That I could be far more proactive in generating work for myself than I first thought. Originally I believed the narrative that I was at the end of a long chain of people and events that had to align for me to get hired; A client needs to make a video, they need to contact a producer I know, that producer needs to think of me to edit it, they need to have the budget to pay properly and I need to be available at the right time. If not, then I won’t get that work.
What i didn’t realise is that I could, in partnership with others, kick start that process by pitching video ideas directly to potential clients and setting that chain of events in motion to my own benefit.
You have more power than you might otherwise feel you do.
How has YunoJuno helped you as a freelancer?
I wish I’d had something like YunoJuno earlier in my career!
Other freelance film and TV sites that were around at the time, circa 2006, weren’t particularly effective at creating a professional environment and it seemed to be mostly students asking other students to help that out on their short films for free.
Being able to connect with high-quality clients like those that are listed on YunoJuno would have been another way to empower myself to find work, not to mention another way to connect with other freelancers.
Can you tell me about a project you're proud to have worked on?
Tough to say!
There are films that I’m proud to have worked over the years which are aimed at making a difference in the world, like the Taken videos that I worked on with Photojournalist and Director Hazel Thompson about her experience covering the red light district in Mumbai. It was quite tough material to work with but I’m really happy with the result.
Or just projects that turned out pretty well in the edit like a short doc called Riva & Albert that came together when I discovered one of the central characters jazz music to weave into the film, or a 3 minute short about a man who says suddenly received the ability to paint like a master.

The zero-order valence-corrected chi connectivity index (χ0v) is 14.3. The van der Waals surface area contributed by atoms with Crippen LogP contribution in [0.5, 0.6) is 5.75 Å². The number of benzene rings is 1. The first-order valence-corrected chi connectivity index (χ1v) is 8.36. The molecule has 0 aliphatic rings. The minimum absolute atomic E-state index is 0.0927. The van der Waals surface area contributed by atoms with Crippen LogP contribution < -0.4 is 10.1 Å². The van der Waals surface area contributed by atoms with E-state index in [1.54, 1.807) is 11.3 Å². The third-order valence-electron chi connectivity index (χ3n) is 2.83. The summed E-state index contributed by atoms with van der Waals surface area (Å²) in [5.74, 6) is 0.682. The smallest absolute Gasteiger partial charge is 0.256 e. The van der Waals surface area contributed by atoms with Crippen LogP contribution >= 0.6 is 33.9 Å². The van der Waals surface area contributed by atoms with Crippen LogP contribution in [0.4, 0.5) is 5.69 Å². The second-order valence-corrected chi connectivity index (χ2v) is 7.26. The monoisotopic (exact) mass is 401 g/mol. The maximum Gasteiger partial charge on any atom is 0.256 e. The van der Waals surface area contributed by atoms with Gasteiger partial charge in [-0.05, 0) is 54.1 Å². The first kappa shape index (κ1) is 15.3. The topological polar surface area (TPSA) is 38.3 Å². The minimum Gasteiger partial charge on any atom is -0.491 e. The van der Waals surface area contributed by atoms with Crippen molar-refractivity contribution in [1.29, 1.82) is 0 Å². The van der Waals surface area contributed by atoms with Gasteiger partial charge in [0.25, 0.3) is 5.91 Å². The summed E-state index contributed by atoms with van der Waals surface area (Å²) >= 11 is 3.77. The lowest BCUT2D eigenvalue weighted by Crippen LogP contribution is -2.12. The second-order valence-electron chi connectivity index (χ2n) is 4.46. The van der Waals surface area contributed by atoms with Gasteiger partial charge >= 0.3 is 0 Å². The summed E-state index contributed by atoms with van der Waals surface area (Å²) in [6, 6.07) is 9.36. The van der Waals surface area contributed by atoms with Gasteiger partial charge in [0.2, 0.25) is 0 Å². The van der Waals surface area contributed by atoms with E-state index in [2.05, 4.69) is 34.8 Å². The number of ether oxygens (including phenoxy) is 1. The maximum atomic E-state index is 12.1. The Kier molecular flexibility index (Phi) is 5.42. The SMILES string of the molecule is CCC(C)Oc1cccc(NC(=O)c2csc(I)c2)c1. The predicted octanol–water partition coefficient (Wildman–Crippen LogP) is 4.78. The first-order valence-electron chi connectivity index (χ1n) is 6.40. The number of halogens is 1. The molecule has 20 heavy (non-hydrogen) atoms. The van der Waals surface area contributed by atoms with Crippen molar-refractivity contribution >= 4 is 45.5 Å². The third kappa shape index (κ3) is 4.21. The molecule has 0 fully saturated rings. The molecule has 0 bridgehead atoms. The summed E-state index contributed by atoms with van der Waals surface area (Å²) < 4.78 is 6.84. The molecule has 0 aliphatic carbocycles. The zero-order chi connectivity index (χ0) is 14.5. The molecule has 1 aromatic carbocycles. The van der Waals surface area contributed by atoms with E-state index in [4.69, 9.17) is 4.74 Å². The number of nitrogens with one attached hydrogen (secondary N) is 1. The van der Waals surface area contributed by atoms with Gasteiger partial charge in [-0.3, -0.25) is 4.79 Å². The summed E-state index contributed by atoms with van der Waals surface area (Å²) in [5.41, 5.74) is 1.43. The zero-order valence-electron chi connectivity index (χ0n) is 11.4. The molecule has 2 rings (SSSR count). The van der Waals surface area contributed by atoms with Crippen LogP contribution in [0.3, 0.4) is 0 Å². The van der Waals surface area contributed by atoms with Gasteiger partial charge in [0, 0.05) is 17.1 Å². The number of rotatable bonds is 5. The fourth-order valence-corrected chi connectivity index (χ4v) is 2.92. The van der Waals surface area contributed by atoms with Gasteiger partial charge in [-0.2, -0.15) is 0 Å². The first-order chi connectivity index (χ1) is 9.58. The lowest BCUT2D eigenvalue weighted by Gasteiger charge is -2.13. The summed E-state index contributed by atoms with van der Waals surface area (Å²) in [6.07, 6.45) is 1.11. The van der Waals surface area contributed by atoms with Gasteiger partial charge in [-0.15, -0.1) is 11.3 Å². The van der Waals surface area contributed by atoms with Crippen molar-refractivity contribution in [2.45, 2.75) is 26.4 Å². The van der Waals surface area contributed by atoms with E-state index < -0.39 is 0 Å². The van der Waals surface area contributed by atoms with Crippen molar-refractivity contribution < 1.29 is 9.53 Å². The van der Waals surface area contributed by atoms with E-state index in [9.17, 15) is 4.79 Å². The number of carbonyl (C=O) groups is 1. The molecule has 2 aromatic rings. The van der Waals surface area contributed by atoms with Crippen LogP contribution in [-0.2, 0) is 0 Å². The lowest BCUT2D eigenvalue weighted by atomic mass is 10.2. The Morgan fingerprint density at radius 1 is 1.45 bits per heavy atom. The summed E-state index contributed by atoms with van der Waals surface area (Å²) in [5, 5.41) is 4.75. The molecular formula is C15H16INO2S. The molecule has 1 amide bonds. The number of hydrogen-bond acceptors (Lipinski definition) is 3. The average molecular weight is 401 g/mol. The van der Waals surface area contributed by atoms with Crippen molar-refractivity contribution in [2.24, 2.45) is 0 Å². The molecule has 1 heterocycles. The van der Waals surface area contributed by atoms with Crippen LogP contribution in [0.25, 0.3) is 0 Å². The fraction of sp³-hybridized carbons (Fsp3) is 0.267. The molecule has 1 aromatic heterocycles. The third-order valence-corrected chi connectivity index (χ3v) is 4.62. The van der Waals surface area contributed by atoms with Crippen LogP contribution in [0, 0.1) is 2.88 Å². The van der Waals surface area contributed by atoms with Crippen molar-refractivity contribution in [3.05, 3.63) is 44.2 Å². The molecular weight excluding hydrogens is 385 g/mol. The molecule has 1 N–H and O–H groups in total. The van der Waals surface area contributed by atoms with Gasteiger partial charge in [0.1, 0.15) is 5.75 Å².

If I can still bear to watch them many years later, they must be alright!
What advice would you give to someone who wanted to become a Film Editor?
In some ways it’s easier than ever to become an editor - the tools and the training and all available online, many of them for free or for an affordable price. Video production has exploded with everyone ‘needing a video for their site’, running a YouTube channel or working for the streaming giants.
So there are tools and there is opportunity. What might be much harder to come by are the mentorship moments that actually help you to develop your craft and hone your instincts over time by learning directly from others who are ahead of you.
So I’d say take advantage of those tools and training but teaching yourself how to edit and then edit as much as you, but also be intentional about trying to build relationships with those who might teach you what they know, which actually you can get when you freelance at a lot of places because you get to interact with a lot of different people.
If a client was reading this, why should they hire you?
Because I’m fast, experienced and I can tell a good story.
Jonny Elwyn is a freelance film editor and writer working for a diverse range of clients, handling everything from on-set rushes and offline editorial through to the final sound mix and colour grade.